Nunavut language conference puts spotlight on Inuktut

Event aims to “support the protection, revitalization and promotion” of the Inuit language

The three-day Inuugatta Inuktuuqta language conference gets underway Monday at Iqaluit’s Frobisher Inn. (Photo by Jane George)

By Jane George

Today, in Iqaluit, Nunavut’s culture and heritage minister, David Joanasie, also the minister of languages, will open a three-day gathering on Inuktut: the Inuugatta Inuktuuqta conference.

Its key themes are focused on the Inuit language, including language leadership, learning, resources, planning, revitalization, attitudes and goals.

The conference is organized by Nunavut’s Department of Culture and Heritage, Nunavut Tunngavik Inc., the territorial language authority and the Office of the Languages Commissioner. It’s the second such gathering — the first one was held in Februrary 2015.

“We are now into the 10th year of passing and implementing our language legislation,” David Joanasie, Nunavut’s languages minister, said March 11 in the Nunavut legislature about the conference.

“A decade ago we made the decision to elevate the status of Inuktut in law, while being respectful and inclusive to all official language communities in our territory.

“As a Canadian jurisdiction, we have set an example that has yet to be reciprocated elsewhere, including at the national level.”

The Inuugatta Inuktuuqta conference also coincides with the International Year of Indigenous Languages, promoted by UNESCO, the United Nations Educational, Scientific, and Cultural Organization.

The conference will provide “an opportunity to review recent best practices that support the protection, revitalization and promotion of our language,” said Joanasie, who is scheduled to open the conference today at 11:45 a.m.

Monday’s schedule for the conference, which takes place in the Frobisher Inn, also includes sessions on language keepers, with elder Alacie Joamie, Papatsie Kublu-Hill and Michael Conor Cook from Inuit Tapiriit Kanatami, Jean-Francois Lesage of Statistics Canada, and Puujjut Kusugak, the deputy minister of Culture and Heritage at the Government of Nunavut.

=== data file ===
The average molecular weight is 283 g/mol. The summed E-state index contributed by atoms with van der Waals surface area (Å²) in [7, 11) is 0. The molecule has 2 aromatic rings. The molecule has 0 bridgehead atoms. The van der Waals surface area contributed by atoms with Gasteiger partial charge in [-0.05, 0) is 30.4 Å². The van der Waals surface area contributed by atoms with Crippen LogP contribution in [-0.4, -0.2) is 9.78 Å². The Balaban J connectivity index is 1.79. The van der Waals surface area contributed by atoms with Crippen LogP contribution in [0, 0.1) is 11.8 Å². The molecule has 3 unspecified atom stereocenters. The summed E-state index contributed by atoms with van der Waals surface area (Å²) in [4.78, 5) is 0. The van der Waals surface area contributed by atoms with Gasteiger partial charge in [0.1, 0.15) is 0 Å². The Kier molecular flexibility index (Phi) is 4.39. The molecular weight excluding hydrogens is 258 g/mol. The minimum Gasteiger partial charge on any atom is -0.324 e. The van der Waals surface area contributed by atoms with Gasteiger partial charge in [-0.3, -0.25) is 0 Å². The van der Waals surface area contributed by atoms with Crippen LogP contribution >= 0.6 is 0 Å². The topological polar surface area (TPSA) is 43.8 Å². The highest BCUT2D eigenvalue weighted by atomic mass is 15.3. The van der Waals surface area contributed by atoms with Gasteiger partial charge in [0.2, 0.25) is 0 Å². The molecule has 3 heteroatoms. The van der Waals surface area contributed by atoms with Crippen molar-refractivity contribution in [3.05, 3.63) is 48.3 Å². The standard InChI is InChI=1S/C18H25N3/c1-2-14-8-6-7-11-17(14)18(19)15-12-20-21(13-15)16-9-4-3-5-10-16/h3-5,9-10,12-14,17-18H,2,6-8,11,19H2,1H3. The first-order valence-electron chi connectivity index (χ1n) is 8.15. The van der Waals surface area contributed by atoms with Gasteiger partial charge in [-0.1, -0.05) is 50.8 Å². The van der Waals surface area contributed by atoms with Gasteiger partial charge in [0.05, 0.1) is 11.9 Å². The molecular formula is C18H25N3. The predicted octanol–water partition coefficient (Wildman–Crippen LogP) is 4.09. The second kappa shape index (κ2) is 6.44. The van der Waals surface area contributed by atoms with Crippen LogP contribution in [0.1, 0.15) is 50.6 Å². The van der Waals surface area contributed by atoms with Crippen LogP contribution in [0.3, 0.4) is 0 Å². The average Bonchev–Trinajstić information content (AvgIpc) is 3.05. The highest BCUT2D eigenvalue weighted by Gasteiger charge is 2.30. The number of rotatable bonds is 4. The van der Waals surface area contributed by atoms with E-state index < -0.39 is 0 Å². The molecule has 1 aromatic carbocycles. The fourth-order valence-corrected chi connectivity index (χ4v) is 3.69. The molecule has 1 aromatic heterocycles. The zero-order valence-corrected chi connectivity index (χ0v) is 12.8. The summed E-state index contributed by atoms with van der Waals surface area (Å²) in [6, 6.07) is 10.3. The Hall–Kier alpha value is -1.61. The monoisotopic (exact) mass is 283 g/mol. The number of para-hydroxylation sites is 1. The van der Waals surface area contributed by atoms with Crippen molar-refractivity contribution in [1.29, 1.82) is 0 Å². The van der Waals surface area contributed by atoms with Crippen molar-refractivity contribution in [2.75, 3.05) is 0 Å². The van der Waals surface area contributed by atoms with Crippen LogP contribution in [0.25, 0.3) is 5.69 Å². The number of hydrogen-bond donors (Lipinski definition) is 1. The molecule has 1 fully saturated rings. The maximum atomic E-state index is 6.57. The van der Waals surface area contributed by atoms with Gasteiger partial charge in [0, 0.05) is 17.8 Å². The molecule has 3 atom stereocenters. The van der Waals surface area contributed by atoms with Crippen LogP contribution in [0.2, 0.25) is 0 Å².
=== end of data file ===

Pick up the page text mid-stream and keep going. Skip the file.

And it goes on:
A second session on language leadership, also on Monday afternoon, features elder Simon Nattaq, Julia Ogina of the Kitikmeot Inuit Association, Maori expert Katrina Edmunds and Louise Flaherty, the GN’s deputy minister of Education.

On Monday evening, Monica Ell-Kanayuk, the chair of the Inuit Circumpolar Council, offers the keynote address, with other keynote speakers during the conference.

They include Attima Hadlari, vice-president of the Kitikmeot Inuit Association; PJ Akeeagok, president of the Qikiqtani Inuit Association; Aluki Kotierk, president of NTI; Helen Malliki of the Kivalliq Inuit Association; and Nunavut Commissioner Nellie Kusugak.

On Wednesday, Louis Tapardjuk, chair of the territorial language authority, Inuit Uqausinginnik Taiguusiliuqtiit, will announce this year’s recipients of language achievement awards. A gala on Thursday will feature entertainment provided by Alianait.

Also, on Thursday, members of the public are invited to a workshop on language planning, to see films and to tour various showcases from exhibitors at the conference.

For more information on the conference you can go to its website and follow our coverage on Nunatsiaq News and our Twitter feed at @Nunatsiaq News.

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(1) Comment:

  1. Posted by Teachers? on

    What about the actual educators teaching the language to students? Was there any teachers included?

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